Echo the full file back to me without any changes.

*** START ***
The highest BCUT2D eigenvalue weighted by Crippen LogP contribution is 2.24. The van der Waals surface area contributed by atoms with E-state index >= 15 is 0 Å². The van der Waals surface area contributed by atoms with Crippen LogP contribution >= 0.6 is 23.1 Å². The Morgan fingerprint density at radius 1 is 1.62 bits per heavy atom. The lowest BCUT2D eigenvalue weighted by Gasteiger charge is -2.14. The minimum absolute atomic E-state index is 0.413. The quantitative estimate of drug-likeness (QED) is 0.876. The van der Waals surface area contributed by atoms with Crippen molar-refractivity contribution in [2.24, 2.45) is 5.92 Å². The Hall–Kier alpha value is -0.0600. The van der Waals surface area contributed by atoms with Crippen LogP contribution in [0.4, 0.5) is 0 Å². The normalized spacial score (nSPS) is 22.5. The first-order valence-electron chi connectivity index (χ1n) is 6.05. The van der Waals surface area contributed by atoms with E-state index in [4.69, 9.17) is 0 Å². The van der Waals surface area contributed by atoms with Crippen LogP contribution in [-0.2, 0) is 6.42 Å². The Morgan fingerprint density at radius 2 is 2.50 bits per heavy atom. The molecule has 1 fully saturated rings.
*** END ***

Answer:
The highest BCUT2D eigenvalue weighted by Crippen LogP contribution is 2.24. The van der Waals surface area contributed by atoms with E-state index >= 15 is 0 Å². The van der Waals surface area contributed by atoms with Crippen LogP contribution >= 0.6 is 23.1 Å². The Morgan fingerprint density at radius 1 is 1.62 bits per heavy atom. The lowest BCUT2D eigenvalue weighted by Gasteiger charge is -2.14. The minimum absolute atomic E-state index is 0.413. The quantitative estimate of drug-likeness (QED) is 0.876. The van der Waals surface area contributed by atoms with Crippen molar-refractivity contribution in [2.24, 2.45) is 5.92 Å². The Hall–Kier alpha value is -0.0600. The van der Waals surface area contributed by atoms with Crippen LogP contribution in [0.4, 0.5) is 0 Å². The normalized spacial score (nSPS) is 22.5. The first-order valence-electron chi connectivity index (χ1n) is 6.05. The van der Waals surface area contributed by atoms with E-state index in [4.69, 9.17) is 0 Å². The van der Waals surface area contributed by atoms with Crippen LogP contribution in [-0.2, 0) is 6.42 Å². The Morgan fingerprint density at radius 2 is 2.50 bits per heavy atom. The molecule has 1 fully saturated rings.